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In plain English?
May 9, 2003

You and the other doctors offer a great service. And so I dont not like complaining. I am a pretty well-educated person (a J.D.) but I often have trouble with the medical jargon you and other use in this site. I think you doctors forget we are not trained in medicine. Am I alone here?

Anyway, DR Young, can you kindly explain in plainer English what you mean by the following... "Additionally, new resistance data from boosted PI trials among treatment naive persons confirms early study data that showed the absence of protease resistance after treatment failure. These data are of great significance for the strategic use of medications."

I think I have an idea of what you are saying but would like to be sure...

And can you and the other docs try to keep in mind that we are not trained in your vocabulary--and it is especially hard for the newly-infected w/o experience with the lingo. THANKS!!

Response from Dr. Young

Counselor--

Sorry about the jargon- it's valuable to hear your input.

What the statement refers to is data looking at what happens to HIV after someone experiences treatment failure. Usually, we'd predict that there would be resistance to the protease inhibitor component of the combination treatment. This has certainly been seen in a large number of persons who had treatment failure and subsequently became resistant to one or more protease inhibitors.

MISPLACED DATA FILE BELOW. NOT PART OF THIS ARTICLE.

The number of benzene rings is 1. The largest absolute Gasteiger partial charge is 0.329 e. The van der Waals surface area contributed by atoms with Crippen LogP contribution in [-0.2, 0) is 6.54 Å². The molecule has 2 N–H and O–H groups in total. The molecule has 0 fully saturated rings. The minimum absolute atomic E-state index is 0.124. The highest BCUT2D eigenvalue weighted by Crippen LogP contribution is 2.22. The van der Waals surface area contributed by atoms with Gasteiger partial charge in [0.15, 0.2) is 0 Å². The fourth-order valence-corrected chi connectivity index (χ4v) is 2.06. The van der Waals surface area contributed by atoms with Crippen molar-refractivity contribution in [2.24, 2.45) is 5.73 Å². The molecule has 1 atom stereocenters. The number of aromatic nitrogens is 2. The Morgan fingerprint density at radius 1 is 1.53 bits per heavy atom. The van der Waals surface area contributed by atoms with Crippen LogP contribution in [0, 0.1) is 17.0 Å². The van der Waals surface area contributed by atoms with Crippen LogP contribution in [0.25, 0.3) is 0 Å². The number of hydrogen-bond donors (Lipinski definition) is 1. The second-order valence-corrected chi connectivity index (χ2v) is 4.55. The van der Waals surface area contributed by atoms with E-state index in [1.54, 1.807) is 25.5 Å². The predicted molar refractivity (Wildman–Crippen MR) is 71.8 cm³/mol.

What's quite unusual about this later set of studies is that is appears that when persons who were treatment naive and went on to a boosted PI regimen (like Kaletra, or indinavir/ritonavir or amprenavir/ritonavir), for the minority of persons who had treatment failure, none to date have shown any evidence of drug resistance to any protease inhibitors.

This would suggest that we might be able to use the same protease inhibitor (when boosted) for multiple rounds of treatment-- assuming that one could come up with appropriate medications to match with (remember that we'd like to have at least three active medications in a regimen).

Sorry again about the jargon, hope this helps clarify things a bit. BY



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